Milk production up 1.2 percent
The recent geographical patterns for milk production changes are still firmly in place, according to the numbers for April reported by the National Agricultural Statistics Service.
For the nation as whole, milk production for the month was a record high of 18 billion pounds. The increase of 1.2 percent from April of 2015 was anchored by the record high average of 1,948 pounds of milk per cow for the month in the top 23 milk production states and cow number increases of 15,000 from April of 2015 and 4,000 head from March of this year.
Within the top 23 states, however, there are some notable differences in production changes. In the April comparisons, California's production was down by 3.3 percent to 3.484 billion pounds and New Mexico dipped by 3.5 percent to 656 million pounds.
Meanwhile, in the Upper Midwest, Wisconsin was among the states continuing to show significant increases in the monthly comparisons for the two years. The state's milk production of 2.507 billion pounds was a 4.6 percent increase and set a record high in production for April. The average milk per cow jumped by 85 pounds to an average of 1,960 pounds while cow numbers increased by 1,000 head to 1.279 million for the month.
Michigan boosted its milk production by 6.5 percent in the April comparisons to a total of 903 million pounds, New York was up by 5.3 percent to 1.218 billion pounds, and Minnesota was up by 2.7 percent to 812 million pounds. Idaho added 2 percent for an April total of 1.197 billion pounds of milk. South Dakota continued to post the highest monthly percentage increase of 10.5 percent on a production of 210 million pounds of milk.
The milk cow total for April was 9.33 million head. States with the greatest changes from April of 2015 were Michigan with 13,000 more cows for a total of 417,000, South Dakota with 11,000 more for a total of 114,000, and Idaho with an addition of 6,000 for a total of 591,000 head. New Mexico was down by 12,000 head to 311,000 while California's total of 1.773 million dairy cows was 6,000 less than a year ago in April.
Quiet spot market day
After some activity earlier in the week, the dairy commodity spot market at the Chicago Mercantile Exchange was relatively quiet on Wednesday of this week. As a result, the prices held at $1.3925 per pound for Cheddar cheese barrels and and $1.34 for Cheddar blocks. Six carloads of blocks were sold earlier in the week.
The AA butter spot market price held at $2.08 per pound on Wednesday as an offer to sell one carload was not covered. Four carloads were sold earlier in the week.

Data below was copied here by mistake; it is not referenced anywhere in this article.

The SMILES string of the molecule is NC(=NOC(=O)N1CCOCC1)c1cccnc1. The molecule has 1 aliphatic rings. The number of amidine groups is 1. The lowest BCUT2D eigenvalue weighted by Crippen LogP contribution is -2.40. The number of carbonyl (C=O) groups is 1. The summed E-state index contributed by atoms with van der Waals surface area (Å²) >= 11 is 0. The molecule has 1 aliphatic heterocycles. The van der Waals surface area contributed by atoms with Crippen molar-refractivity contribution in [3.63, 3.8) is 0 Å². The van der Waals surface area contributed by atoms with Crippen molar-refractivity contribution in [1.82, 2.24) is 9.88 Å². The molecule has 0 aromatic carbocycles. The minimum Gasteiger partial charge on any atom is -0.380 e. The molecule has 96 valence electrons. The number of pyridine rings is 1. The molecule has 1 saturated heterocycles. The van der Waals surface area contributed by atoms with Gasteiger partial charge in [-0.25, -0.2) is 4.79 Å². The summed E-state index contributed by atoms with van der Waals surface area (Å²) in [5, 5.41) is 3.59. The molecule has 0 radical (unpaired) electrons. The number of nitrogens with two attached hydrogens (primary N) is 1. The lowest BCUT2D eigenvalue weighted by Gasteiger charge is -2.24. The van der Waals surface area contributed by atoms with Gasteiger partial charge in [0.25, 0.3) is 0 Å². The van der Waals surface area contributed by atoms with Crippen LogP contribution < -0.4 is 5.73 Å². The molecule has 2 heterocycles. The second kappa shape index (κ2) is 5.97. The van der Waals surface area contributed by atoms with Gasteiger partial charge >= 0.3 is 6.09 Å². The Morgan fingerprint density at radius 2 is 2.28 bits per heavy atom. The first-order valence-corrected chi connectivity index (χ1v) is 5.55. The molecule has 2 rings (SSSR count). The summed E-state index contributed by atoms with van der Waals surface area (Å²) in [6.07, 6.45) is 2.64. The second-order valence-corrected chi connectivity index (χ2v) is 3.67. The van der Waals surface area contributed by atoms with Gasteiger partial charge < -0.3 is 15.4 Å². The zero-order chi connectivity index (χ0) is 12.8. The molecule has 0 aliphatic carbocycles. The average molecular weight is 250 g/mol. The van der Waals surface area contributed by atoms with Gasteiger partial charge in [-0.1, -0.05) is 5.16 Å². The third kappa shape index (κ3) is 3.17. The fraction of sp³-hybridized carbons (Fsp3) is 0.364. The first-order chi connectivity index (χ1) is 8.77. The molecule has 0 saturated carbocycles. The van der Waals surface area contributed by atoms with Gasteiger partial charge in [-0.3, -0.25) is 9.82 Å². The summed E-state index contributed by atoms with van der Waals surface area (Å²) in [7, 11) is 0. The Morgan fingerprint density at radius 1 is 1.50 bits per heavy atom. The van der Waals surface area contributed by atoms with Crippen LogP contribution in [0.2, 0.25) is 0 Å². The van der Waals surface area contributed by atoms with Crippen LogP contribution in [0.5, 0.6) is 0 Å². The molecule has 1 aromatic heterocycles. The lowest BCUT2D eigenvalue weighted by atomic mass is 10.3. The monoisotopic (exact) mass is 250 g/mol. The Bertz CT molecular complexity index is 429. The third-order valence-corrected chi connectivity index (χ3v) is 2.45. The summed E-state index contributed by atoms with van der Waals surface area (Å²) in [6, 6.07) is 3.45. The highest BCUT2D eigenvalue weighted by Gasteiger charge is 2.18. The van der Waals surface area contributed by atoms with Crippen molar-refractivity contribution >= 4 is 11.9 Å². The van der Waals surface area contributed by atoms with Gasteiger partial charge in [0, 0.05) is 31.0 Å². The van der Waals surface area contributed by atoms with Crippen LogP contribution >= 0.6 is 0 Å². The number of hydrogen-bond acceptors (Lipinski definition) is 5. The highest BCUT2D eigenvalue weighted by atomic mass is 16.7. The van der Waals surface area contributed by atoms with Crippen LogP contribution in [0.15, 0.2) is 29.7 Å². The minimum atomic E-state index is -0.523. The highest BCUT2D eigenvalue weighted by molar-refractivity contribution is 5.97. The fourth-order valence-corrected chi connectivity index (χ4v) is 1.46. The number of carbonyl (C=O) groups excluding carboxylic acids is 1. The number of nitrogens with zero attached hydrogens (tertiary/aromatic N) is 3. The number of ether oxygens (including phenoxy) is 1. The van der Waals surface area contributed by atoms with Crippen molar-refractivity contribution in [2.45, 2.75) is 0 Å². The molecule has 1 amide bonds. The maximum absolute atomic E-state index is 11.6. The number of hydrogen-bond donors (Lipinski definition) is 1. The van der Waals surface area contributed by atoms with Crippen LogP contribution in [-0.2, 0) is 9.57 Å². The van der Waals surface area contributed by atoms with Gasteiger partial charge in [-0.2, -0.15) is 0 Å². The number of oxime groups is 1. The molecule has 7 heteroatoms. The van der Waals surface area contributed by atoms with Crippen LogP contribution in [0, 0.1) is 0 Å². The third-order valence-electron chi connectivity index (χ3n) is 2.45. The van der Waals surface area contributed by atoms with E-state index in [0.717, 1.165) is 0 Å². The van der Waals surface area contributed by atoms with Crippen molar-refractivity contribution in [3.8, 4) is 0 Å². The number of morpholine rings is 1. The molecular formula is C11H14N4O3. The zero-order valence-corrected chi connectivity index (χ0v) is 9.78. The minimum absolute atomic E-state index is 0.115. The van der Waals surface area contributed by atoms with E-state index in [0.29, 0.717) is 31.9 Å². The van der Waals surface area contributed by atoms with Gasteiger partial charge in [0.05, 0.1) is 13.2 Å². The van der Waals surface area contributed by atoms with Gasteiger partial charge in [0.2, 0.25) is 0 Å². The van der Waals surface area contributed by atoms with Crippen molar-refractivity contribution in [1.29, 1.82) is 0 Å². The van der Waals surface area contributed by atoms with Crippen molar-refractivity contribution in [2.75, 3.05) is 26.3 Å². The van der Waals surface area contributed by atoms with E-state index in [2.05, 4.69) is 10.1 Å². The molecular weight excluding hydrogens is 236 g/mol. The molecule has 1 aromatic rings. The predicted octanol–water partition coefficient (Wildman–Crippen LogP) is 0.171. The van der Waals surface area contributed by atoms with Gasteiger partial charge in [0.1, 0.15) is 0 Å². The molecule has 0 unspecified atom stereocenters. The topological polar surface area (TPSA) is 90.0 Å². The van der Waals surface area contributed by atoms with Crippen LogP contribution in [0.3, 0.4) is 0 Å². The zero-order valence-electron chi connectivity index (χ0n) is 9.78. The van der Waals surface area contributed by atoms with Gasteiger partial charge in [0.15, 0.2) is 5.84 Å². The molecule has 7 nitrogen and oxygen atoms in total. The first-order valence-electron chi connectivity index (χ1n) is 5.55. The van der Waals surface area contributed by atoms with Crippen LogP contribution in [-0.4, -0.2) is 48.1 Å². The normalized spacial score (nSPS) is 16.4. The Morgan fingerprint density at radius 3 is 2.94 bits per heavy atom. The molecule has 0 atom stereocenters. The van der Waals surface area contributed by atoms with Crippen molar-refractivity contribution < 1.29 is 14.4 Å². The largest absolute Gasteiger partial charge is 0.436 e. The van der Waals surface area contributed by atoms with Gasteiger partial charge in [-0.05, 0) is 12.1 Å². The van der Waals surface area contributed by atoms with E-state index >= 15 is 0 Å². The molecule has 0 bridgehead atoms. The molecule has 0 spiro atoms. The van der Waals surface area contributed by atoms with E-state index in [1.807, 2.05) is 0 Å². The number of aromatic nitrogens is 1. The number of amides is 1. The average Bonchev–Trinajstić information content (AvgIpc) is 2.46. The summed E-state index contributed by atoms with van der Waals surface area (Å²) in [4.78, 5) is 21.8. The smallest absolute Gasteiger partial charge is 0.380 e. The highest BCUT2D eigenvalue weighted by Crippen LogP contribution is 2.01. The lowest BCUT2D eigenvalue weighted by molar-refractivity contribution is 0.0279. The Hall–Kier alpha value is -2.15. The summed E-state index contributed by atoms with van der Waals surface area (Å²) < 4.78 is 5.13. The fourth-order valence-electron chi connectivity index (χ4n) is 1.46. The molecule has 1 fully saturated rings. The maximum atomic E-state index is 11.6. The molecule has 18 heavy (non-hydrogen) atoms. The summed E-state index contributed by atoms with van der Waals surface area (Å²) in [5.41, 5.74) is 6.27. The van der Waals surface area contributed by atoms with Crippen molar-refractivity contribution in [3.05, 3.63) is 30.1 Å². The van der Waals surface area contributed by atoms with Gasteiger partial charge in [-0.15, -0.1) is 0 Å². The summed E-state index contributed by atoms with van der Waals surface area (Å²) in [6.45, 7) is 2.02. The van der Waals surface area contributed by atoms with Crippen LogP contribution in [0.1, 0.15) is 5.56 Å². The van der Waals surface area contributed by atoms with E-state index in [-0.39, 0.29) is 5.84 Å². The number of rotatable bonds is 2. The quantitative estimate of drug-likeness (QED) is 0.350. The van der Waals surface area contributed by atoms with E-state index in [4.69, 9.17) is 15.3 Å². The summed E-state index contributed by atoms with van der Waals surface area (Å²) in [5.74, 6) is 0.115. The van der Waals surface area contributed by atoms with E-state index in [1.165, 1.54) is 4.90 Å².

Grade A non-fat dry milk continued to be the most active on the spot market. The price slipped by 1.25 cents to 77 cents per pound on Wednesday as an offer to sell one carload was not covered and two carloads were sold, bringing the week's total to 15 carload sales.
With minimal price signals in the spot market for dairy commodities, the Class III milk futures trades in the early afternoon on Wednesday had changes of only single digits per hundred for the upcoming 12 months.
Prices stood at $12.82 per hundred for May, $12.66 for June, $13.13 for July, and $13.80 for August before rising into the $14s per hundred for the final four months of 2016 and then into the $15s per hundred for all months of 2017 and into early 2018. The highest Class III price available on the trading board was $16.10 per hundred for April of 2018.
Dry whey futures prices continue to hover between 25 and 29 cents per pound. The lowest price on the trading board on Wednesday was 25.375 cents per pound for May while the high prices were within a fraction of 29 cents for the final months of 2016 and the first half of 2017.
On Monday of this week, Cooperatives Working Together CWT) announced the receipt of a batch of 12 bids from the Maryland and Virginia Milk Producers, the Michigan Milk Producers Association, Tillamook County Creamery of Oregon, and the Northwest Dairy Association (Darigold) for financial assistance on the export of dairy products.
Those products are 2.776 million pounds of Cheddar, Gouda, and Monterey Jack cheese, 771,618 pounds of butter, and 88,185 pounds of whole milk powder. They are scheduled to go to buyers in Asia, Oceania, South America, and the Middle East on deliveries until November of this year.
CWT, which operates under the umbrella of the National Milk Producers Federation, provides financial assistance for those exports from the 4 cent per hundred checkoff on milk shipments by members of 28 dairy cooperatives and individual producers. Those checkoffs come from about 70 percent of the nation's milk production. CWT was launched in July of 2003.